“Madison in the summer is beautiful,” says undergraduate Kendi Aaron. “That’s the one thing I will die on a hill for.”
The winters? Now, that’s a different story.
Aaron came to the UW from Maryland. She’s majoring in conservation biology and environmental studies but started off as an astronomy and biology student. “I ended up taking an environmental studies class my freshman year, and it just switched my perspective on life and how I interact with science in general,” Aaron said.
She doesn’t consider herself particularly outdoorsy, but she soon realized that doesn’t particularly matter with environmental studies. “There’s so much diversity in the definition of environment and how people can interact with that,” Aaron said.
The environmental studies major offers unique opportunities for undergraduate students to broaden their studies through interdisciplinary coursework related to the environment, the program website says. Paired with another major, students not only learn about current environmental issues, but also how to link environmental science, policy, and humanistic approaches to another chosen field of study.
Her majors are similar — she often jokes with others that she’s only taking one major because of how much they overlap — but Aaron notes that her environmental studies classes are more geared toward the intersection between human and environmental interaction, including those taught by Lisa Naughton, a Nelson Institute affiliate and professor of geography.
With Naughton, Aaron has taken a seminar course and Environmental Conservation — her “favorite classes ever.” The classes focused on the nuances of conservation projects in various parts of the world, including analyses of how social, historical, and economic context shapes how those projects take form. For Aaron, these topics only strengthened her interest in environmental conservation, which she attributes to Naughton’s skill. “I really appreciate her as professor. If you haven’t taken a class by her, I highly recommend it,” Aaron said.
Aaron is interested in environmental advocacy, which she has built upon through the Community Environmental Scholars Program (CESP), an opportunity designed for students who want to link their passion for the environment with their commitment to community, according to the program website. The program partners undergraduate students with community-based environmental organizations where they can obtain hands-on practice while fostering some good in the world.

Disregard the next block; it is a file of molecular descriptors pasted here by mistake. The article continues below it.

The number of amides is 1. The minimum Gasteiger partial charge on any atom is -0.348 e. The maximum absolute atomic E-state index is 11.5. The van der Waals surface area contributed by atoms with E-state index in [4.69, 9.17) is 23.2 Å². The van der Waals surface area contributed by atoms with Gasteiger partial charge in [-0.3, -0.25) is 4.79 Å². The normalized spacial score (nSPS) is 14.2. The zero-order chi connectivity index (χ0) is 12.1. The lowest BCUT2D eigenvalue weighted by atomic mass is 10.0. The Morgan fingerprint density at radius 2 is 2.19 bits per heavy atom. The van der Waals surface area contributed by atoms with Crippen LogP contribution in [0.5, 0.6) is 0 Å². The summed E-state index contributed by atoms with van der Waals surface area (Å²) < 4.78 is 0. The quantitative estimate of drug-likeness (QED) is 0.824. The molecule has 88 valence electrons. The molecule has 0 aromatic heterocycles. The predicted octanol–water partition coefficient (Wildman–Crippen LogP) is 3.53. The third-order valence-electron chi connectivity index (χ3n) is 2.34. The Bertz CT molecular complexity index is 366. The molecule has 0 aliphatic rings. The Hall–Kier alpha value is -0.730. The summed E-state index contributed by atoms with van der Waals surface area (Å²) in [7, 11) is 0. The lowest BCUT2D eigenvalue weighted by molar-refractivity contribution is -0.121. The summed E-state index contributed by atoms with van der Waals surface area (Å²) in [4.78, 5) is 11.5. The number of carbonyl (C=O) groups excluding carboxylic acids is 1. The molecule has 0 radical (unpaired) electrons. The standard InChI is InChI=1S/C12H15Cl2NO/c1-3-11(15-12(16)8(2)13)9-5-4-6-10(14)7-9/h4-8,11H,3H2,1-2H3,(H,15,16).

Aaron first heard about CESP her freshman year and applied for the program her junior year after CESP faculty associate Rob Beattie encouraged her to apply. “And then I got in, which I was really surprised about,” Aaron said.
In her first CESP year, Aaron worked with the Food Recovery Network on campus where she helped with social media along with procuring and serving food. As her senior year starts, Aaron is now partnered with the UW Divestment Coalition and will start to get involved as the school year continues.
Along with her studies and involvement with CESP, Aaron has worked for the UW’s Center for Limnology and the horticulture department over the course of her undergraduate career. At the Center for Limnology, Aaron visited urban ponds throughout Dane County, measured water quality, and analyzed aquatic species and their greenhouse gas emissions. For the Department of Horticulture, she measured the calcium concentrations of Wisconsin’s cranberry bogs to determine what will produce the firmest fruits.
Through CESP, Aaron takes what she learns in her environmental studies classes into the communities that she works with. While she puts forward her passion for environmental advocacy, her environmental prowess strengthens. “Many of the things that I am interested in now are because of people from CESP,” Aaron said. “It’s just a really great community of how to be better when we go back out into the real world.”
She emphasized that the environmental studies major has only enhanced her conservation biology degree and believes it can do the same with any other major. “There’s something for everyone. I think you can bring environmentalism into any discipline. Everything is interconnected.”
Aaron will graduate in the spring of 2023 and is interested in applying to graduate school. She hopes her future connects her with communities she cares about … and she looks forward to escaping Wisconsin winters.